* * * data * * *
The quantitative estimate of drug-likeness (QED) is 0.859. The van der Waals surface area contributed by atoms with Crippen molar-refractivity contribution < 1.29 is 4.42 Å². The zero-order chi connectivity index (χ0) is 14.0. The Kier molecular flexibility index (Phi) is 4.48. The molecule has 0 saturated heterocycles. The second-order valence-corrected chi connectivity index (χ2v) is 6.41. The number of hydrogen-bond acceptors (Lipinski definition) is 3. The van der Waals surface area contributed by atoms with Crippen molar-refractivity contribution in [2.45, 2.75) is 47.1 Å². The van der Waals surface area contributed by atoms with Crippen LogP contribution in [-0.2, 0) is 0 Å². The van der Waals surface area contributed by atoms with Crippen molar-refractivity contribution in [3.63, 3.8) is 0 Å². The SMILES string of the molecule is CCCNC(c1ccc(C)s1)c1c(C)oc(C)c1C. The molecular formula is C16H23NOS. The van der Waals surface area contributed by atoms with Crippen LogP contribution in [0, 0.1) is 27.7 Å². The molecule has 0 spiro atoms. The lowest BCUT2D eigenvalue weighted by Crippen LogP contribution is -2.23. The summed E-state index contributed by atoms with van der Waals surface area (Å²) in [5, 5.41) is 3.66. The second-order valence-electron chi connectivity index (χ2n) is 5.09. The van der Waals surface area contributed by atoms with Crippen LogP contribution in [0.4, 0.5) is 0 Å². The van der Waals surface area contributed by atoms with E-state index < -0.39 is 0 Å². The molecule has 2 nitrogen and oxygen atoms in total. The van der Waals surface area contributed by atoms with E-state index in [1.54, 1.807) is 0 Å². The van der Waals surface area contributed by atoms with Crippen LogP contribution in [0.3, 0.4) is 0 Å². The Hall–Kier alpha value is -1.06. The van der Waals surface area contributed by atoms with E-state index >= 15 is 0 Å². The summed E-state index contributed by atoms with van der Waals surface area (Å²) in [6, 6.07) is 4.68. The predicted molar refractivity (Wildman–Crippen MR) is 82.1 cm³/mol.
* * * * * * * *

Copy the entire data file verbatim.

The quantitative estimate of drug-likeness (QED) is 0.859. The van der Waals surface area contributed by atoms with Crippen molar-refractivity contribution < 1.29 is 4.42 Å². The zero-order chi connectivity index (χ0) is 14.0. The Kier molecular flexibility index (Phi) is 4.48. The molecule has 0 saturated heterocycles. The second-order valence-corrected chi connectivity index (χ2v) is 6.41. The number of hydrogen-bond acceptors (Lipinski definition) is 3. The van der Waals surface area contributed by atoms with Crippen molar-refractivity contribution in [2.45, 2.75) is 47.1 Å². The van der Waals surface area contributed by atoms with Crippen LogP contribution in [-0.2, 0) is 0 Å². The van der Waals surface area contributed by atoms with Crippen molar-refractivity contribution in [3.63, 3.8) is 0 Å². The SMILES string of the molecule is CCCNC(c1ccc(C)s1)c1c(C)oc(C)c1C. The molecular formula is C16H23NOS. The van der Waals surface area contributed by atoms with Crippen LogP contribution in [0, 0.1) is 27.7 Å². The molecule has 0 spiro atoms. The lowest BCUT2D eigenvalue weighted by Crippen LogP contribution is -2.23. The summed E-state index contributed by atoms with van der Waals surface area (Å²) in [5, 5.41) is 3.66. The second-order valence-electron chi connectivity index (χ2n) is 5.09. The van der Waals surface area contributed by atoms with Crippen LogP contribution in [0.4, 0.5) is 0 Å². The van der Waals surface area contributed by atoms with E-state index < -0.39 is 0 Å². The molecule has 2 nitrogen and oxygen atoms in total. The van der Waals surface area contributed by atoms with E-state index in [1.54, 1.807) is 0 Å². The van der Waals surface area contributed by atoms with Crippen LogP contribution in [0.3, 0.4) is 0 Å². The Hall–Kier alpha value is -1.06. The van der Waals surface area contributed by atoms with E-state index >= 15 is 0 Å². The summed E-state index contributed by atoms with van der Waals surface area (Å²) in [6, 6.07) is 4.68. The predicted molar refractivity (Wildman–Crippen MR) is 82.1 cm³/mol.